Bangkok tap water may turn brackish as seawater intrudes into Chao Phraya
The Office of National Water Resources (ONWR) is keeping a close watch on the intrusion of seawater into the Chao Phraya River, to the extent that it may affect the production of tap water.
ONWR secretary-general Somkiat Prajamwong said that they have been coordinating with the Royal Irrigation Department and the Electricity Generating Authority of Thailand (EGAT) to increase the release of water from four main reservoirs by about 10 million cubic metres/day until January 5th, in order to flush seawater out of the river.
He admitted, however, that there might not be sufficient flow from the reservoirs, namely Bhumibol, Sirikit, Pasak and Kwae Noi Bamrungdaen, to have the desired effect in late January and February and that this might affect the quality of tap water.
Water is drawn from the Chao Phraya River at Samlae in Pathum Thani province into Klong Prapa for treatment and distributed to consumers in Bangkok and its suburbs.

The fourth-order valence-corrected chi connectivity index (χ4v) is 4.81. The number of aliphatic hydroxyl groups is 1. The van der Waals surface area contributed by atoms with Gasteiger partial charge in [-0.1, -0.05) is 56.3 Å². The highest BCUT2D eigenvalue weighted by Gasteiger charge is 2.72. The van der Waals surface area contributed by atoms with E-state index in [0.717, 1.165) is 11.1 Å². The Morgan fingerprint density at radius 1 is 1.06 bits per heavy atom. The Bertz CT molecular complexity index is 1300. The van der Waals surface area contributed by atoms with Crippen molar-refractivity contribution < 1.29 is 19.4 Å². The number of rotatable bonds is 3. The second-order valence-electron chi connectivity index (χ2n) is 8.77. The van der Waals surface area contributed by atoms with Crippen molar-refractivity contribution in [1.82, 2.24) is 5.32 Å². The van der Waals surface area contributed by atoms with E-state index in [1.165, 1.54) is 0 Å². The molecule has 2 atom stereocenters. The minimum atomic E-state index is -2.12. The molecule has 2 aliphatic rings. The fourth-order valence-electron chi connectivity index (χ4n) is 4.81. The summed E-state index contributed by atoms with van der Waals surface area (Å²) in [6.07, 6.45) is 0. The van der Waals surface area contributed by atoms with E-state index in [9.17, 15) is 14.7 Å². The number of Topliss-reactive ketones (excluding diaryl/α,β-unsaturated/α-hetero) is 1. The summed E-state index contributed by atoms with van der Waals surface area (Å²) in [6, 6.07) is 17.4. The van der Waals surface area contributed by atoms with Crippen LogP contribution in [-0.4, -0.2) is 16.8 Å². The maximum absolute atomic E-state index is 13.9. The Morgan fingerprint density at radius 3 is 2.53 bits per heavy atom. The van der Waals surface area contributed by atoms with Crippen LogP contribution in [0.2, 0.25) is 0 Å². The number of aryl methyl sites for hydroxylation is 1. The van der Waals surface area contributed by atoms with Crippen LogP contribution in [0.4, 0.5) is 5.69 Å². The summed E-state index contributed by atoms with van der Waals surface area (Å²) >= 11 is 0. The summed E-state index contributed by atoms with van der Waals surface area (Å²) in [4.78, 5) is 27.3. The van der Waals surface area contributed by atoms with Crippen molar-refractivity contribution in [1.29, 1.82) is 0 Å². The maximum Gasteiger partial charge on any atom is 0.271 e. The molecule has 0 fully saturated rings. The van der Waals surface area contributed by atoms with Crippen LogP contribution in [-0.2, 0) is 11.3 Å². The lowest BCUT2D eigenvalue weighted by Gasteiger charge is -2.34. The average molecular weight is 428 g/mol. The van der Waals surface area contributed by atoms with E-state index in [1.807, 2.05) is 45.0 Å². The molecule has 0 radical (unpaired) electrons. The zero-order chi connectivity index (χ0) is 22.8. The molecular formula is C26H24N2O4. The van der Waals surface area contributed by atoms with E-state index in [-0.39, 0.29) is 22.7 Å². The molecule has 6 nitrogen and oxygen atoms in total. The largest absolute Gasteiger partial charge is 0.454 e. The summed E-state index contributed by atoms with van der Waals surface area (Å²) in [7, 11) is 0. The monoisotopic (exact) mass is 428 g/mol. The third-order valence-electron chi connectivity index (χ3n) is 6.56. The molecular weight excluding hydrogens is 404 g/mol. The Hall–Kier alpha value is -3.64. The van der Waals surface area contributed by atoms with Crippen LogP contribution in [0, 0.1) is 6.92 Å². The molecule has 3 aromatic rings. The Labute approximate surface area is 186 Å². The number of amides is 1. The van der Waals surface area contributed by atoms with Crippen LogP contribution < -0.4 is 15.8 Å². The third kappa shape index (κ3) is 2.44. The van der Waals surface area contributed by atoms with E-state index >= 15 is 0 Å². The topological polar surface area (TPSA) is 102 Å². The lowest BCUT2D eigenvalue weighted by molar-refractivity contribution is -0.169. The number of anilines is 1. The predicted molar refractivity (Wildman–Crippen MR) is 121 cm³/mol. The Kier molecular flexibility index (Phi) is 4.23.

Informed sources in the ONWR said that the combined volume of usable water in all reservoirs across the country, estimated at 260 billion cubic metres, has been falling steadily since the beginning of this year due to drought, which could be worse than that in 2015. Data from NASA shows that the Earth is experiencing the hottest period in 120 years.
The four main reservoirs currently contain a combined volume of 4.461 billion cubic metres of usable water, but the expected demand for consumption and ecological preservation is estimated at 5 billion cubic metres.
At present, the salinity of tap water is measured at 0.21 grams/litre, which does not yet exceed standard levels. If the salinity exceeds 0.5 grams/litre, the tap water may turn brackish.